After reading Father Bill Tkachuk's Sounding Board on admission policies at Catholic elementary schools, U.S. Catholic production editor Tina Herman offers a parents' perspective.
Choosing on a school for my young son has been quite a stressful undertaking. As a city dweller, I’ve had some difficulties weighing all the options. One has to take into account the school’s academic strengths, proximity to home, and affordability.
But other, more abstract factors are also at play. The questions my husband and I are faced with inlude: What is the underlying school culture? Do the principal and teachers ensure everyone is welcomed, valued, and safe? What steps does the school take to reach out to children from “non-traditional” families, whether that means non-English speaking, homeless, or same sex parents?
Family and friends tell me Catholic schools have been a tremendous asset in their own or their children’s lives, and that they have academically and spiritually guided them into the real world. That is why I was dismayed to hear about events in Colorado and Boston, where the local parish school had turned away a student because the students’ parents were gay.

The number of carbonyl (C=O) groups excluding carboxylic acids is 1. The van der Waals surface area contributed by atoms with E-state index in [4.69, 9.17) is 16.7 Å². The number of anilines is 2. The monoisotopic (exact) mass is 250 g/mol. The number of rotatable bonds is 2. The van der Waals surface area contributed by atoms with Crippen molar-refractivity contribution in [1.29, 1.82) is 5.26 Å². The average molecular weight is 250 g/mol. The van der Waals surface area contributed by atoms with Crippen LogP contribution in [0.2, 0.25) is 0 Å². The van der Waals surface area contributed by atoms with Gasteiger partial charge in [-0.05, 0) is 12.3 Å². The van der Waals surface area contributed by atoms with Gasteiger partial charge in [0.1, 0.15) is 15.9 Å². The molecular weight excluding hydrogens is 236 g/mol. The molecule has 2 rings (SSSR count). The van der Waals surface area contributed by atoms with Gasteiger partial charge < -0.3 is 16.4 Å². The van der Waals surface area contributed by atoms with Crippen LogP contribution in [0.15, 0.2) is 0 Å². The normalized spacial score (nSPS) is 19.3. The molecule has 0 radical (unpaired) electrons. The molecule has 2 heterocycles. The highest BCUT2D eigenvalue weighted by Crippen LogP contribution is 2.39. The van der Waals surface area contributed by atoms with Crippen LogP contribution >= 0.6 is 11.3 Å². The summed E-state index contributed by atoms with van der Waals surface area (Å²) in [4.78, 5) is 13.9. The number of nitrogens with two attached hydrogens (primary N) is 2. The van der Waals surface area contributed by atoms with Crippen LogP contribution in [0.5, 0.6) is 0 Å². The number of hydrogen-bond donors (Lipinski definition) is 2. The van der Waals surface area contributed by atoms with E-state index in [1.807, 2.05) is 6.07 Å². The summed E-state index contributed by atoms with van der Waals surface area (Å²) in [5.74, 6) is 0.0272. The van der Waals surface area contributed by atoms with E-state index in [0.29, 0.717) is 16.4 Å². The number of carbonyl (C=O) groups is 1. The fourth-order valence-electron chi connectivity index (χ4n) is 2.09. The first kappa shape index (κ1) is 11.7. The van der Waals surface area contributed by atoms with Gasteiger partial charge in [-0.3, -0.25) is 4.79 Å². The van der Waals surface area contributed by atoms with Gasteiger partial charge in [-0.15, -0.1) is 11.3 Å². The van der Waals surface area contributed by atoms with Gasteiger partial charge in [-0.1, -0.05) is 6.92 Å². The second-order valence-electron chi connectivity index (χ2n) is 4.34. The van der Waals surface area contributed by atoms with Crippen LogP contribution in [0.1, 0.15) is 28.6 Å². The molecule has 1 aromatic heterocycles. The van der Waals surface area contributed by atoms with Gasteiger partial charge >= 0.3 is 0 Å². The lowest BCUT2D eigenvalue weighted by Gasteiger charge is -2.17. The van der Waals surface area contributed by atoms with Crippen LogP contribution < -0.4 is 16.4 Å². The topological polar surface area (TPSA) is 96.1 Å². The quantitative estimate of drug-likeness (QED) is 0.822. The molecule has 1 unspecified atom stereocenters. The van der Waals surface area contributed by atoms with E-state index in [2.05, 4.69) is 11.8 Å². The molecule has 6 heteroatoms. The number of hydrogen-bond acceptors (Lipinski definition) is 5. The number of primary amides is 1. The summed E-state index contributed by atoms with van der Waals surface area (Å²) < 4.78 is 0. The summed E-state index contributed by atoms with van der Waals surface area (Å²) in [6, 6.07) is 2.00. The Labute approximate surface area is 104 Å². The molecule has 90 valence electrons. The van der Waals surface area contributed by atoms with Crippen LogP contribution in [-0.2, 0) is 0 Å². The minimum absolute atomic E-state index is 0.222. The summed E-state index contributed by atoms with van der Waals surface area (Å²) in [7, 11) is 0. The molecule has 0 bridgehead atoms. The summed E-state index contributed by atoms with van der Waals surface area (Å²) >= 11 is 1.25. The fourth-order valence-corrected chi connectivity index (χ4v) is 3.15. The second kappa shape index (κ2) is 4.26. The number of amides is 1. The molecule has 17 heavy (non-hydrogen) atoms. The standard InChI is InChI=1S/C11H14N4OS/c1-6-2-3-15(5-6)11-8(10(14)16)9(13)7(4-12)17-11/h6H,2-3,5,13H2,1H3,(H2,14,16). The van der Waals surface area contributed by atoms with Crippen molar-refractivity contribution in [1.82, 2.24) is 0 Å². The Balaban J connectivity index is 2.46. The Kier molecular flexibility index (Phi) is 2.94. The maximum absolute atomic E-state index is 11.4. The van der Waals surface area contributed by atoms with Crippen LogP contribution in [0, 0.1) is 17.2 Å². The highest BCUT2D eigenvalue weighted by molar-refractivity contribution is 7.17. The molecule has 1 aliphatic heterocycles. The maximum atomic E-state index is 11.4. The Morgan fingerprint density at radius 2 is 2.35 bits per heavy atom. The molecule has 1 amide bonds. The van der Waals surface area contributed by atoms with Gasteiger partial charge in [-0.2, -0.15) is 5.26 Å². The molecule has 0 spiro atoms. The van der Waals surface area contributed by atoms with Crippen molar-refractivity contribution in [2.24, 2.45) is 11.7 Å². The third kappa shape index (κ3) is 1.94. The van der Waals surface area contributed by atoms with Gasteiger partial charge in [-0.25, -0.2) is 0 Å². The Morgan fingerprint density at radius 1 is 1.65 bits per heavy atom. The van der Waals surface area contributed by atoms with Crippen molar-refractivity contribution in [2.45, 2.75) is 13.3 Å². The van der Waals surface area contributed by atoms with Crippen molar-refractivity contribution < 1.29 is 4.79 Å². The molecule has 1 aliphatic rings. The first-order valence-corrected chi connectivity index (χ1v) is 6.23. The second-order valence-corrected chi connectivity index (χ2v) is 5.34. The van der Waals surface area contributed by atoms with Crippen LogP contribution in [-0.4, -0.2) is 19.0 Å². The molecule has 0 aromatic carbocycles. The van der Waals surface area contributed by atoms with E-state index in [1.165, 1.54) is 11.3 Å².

Ideally, school should be a safe space for children, where adults accept them unconditionally and students are free to be themselves. (Yes, I realize how idealistic this sounds–after all, I went to middle school once.) The fact that the administration at these two schools–following a Catholic model, no less–can turn away a child because of the “perceived sins” of his or her parents just saddens me.
A school that discriminates agains gays and lesbians is sending a message to the very children it serves. These are institutions that preach morality and say we’re all God’s children. What does turning away children based on something out of their control say to other kids, who very well might be gay themselves? Thankfully, the events out of Boulder and Boston are isolated incidents.
I live in a large metropolitan city in a racially, ethnically, and economically diverse neighborhood, and I prefer my son’s future classroom to reflect that makeup. At his current day care, he hangs out with kids who are black and white, Middle Eastern and Hispanic, adopted kids and kids with two dads. That is his “normal;” it’s what he knows. We are surrounded by expensive private schools that tout academic excellence (for preschoolers), but my husband and I think it's important for our son to be around kids who don't necessarily look like him, have the same family makeup as he does, or even the same income. We can all learn from each other's differences–and that's the best education.
This is a web-only article that accompanies Leave no child behind, which appeared in the August 2012 issue of U.S. Catholic (Vol. 77, No. 8, pages 23-27).
Image: Tom Wright